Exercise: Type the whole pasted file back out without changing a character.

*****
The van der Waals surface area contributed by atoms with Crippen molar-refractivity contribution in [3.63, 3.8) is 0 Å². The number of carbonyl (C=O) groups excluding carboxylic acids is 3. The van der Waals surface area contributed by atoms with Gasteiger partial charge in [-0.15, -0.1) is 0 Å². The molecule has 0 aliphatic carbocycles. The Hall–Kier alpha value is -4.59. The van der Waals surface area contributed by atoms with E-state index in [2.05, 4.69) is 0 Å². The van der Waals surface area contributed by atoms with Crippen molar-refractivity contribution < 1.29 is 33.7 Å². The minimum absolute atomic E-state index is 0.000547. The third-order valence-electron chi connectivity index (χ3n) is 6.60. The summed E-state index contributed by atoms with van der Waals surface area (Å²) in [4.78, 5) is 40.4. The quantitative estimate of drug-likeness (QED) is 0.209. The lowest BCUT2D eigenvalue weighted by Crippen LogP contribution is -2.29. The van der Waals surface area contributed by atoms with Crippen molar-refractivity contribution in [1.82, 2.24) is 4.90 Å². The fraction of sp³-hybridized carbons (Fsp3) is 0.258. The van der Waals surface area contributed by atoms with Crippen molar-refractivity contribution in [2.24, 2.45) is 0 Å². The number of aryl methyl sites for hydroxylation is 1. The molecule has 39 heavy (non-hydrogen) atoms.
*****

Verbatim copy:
The van der Waals surface area contributed by atoms with Crippen molar-refractivity contribution in [3.63, 3.8) is 0 Å². The number of carbonyl (C=O) groups excluding carboxylic acids is 3. The van der Waals surface area contributed by atoms with Gasteiger partial charge in [-0.15, -0.1) is 0 Å². The molecule has 0 aliphatic carbocycles. The Hall–Kier alpha value is -4.59. The van der Waals surface area contributed by atoms with E-state index in [2.05, 4.69) is 0 Å². The van der Waals surface area contributed by atoms with Crippen molar-refractivity contribution < 1.29 is 33.7 Å². The minimum absolute atomic E-state index is 0.000547. The third-order valence-electron chi connectivity index (χ3n) is 6.60. The summed E-state index contributed by atoms with van der Waals surface area (Å²) in [4.78, 5) is 40.4. The quantitative estimate of drug-likeness (QED) is 0.209. The lowest BCUT2D eigenvalue weighted by Crippen LogP contribution is -2.29. The van der Waals surface area contributed by atoms with Crippen molar-refractivity contribution in [1.82, 2.24) is 4.90 Å². The fraction of sp³-hybridized carbons (Fsp3) is 0.258. The van der Waals surface area contributed by atoms with Crippen molar-refractivity contribution in [2.24, 2.45) is 0 Å². The number of aryl methyl sites for hydroxylation is 1. The molecule has 39 heavy (non-hydrogen) atoms.